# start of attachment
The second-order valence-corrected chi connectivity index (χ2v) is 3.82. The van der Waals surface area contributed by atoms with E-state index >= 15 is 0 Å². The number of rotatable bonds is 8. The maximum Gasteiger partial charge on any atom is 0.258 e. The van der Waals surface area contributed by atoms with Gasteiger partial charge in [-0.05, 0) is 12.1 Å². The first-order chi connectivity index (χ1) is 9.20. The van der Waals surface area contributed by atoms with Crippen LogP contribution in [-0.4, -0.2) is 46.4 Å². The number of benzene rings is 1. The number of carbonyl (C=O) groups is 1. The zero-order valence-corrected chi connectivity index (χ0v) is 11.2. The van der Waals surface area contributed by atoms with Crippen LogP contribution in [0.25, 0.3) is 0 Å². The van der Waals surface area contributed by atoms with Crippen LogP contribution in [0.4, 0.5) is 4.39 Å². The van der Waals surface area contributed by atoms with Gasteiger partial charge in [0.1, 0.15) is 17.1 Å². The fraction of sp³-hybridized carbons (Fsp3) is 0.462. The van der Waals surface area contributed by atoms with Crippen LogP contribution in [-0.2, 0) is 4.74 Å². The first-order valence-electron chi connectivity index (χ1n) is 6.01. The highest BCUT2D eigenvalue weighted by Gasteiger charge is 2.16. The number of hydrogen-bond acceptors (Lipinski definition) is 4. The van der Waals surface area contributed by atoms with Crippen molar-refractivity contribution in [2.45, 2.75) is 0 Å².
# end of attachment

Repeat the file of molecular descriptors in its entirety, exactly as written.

The second-order valence-corrected chi connectivity index (χ2v) is 3.82. The van der Waals surface area contributed by atoms with E-state index >= 15 is 0 Å². The number of rotatable bonds is 8. The maximum Gasteiger partial charge on any atom is 0.258 e. The van der Waals surface area contributed by atoms with Gasteiger partial charge in [-0.05, 0) is 12.1 Å². The first-order chi connectivity index (χ1) is 9.20. The van der Waals surface area contributed by atoms with Crippen LogP contribution in [-0.4, -0.2) is 46.4 Å². The number of benzene rings is 1. The number of carbonyl (C=O) groups is 1. The zero-order valence-corrected chi connectivity index (χ0v) is 11.2. The van der Waals surface area contributed by atoms with Crippen LogP contribution in [0.25, 0.3) is 0 Å². The van der Waals surface area contributed by atoms with Crippen LogP contribution in [0.4, 0.5) is 4.39 Å². The van der Waals surface area contributed by atoms with Gasteiger partial charge in [0.1, 0.15) is 17.1 Å². The fraction of sp³-hybridized carbons (Fsp3) is 0.462. The van der Waals surface area contributed by atoms with Crippen LogP contribution in [-0.2, 0) is 4.74 Å². The first-order valence-electron chi connectivity index (χ1n) is 6.01. The highest BCUT2D eigenvalue weighted by Gasteiger charge is 2.16. The number of hydrogen-bond acceptors (Lipinski definition) is 4. The van der Waals surface area contributed by atoms with Crippen molar-refractivity contribution in [2.45, 2.75) is 0 Å².